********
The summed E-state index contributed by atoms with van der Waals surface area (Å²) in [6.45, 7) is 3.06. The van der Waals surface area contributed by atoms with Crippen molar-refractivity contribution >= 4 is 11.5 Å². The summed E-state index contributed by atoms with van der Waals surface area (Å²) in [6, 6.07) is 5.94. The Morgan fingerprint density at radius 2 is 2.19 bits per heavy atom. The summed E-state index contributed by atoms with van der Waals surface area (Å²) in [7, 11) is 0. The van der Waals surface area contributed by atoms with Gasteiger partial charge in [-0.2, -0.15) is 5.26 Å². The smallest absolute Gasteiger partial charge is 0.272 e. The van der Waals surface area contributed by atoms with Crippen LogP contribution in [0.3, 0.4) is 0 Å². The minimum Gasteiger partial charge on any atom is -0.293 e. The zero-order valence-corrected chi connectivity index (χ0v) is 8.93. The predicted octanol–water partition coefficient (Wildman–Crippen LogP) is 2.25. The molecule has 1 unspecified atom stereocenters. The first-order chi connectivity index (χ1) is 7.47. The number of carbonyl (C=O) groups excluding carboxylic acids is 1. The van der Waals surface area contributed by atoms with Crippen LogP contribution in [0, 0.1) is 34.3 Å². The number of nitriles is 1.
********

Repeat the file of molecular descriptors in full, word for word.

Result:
The summed E-state index contributed by atoms with van der Waals surface area (Å²) in [6.45, 7) is 3.06. The van der Waals surface area contributed by atoms with Crippen molar-refractivity contribution >= 4 is 11.5 Å². The summed E-state index contributed by atoms with van der Waals surface area (Å²) in [6, 6.07) is 5.94. The Morgan fingerprint density at radius 2 is 2.19 bits per heavy atom. The summed E-state index contributed by atoms with van der Waals surface area (Å²) in [7, 11) is 0. The van der Waals surface area contributed by atoms with Gasteiger partial charge in [-0.2, -0.15) is 5.26 Å². The smallest absolute Gasteiger partial charge is 0.272 e. The van der Waals surface area contributed by atoms with Crippen LogP contribution in [0.3, 0.4) is 0 Å². The minimum Gasteiger partial charge on any atom is -0.293 e. The zero-order valence-corrected chi connectivity index (χ0v) is 8.93. The predicted octanol–water partition coefficient (Wildman–Crippen LogP) is 2.25. The molecule has 1 unspecified atom stereocenters. The first-order chi connectivity index (χ1) is 7.47. The number of carbonyl (C=O) groups excluding carboxylic acids is 1. The van der Waals surface area contributed by atoms with Crippen LogP contribution in [0, 0.1) is 34.3 Å². The number of nitriles is 1.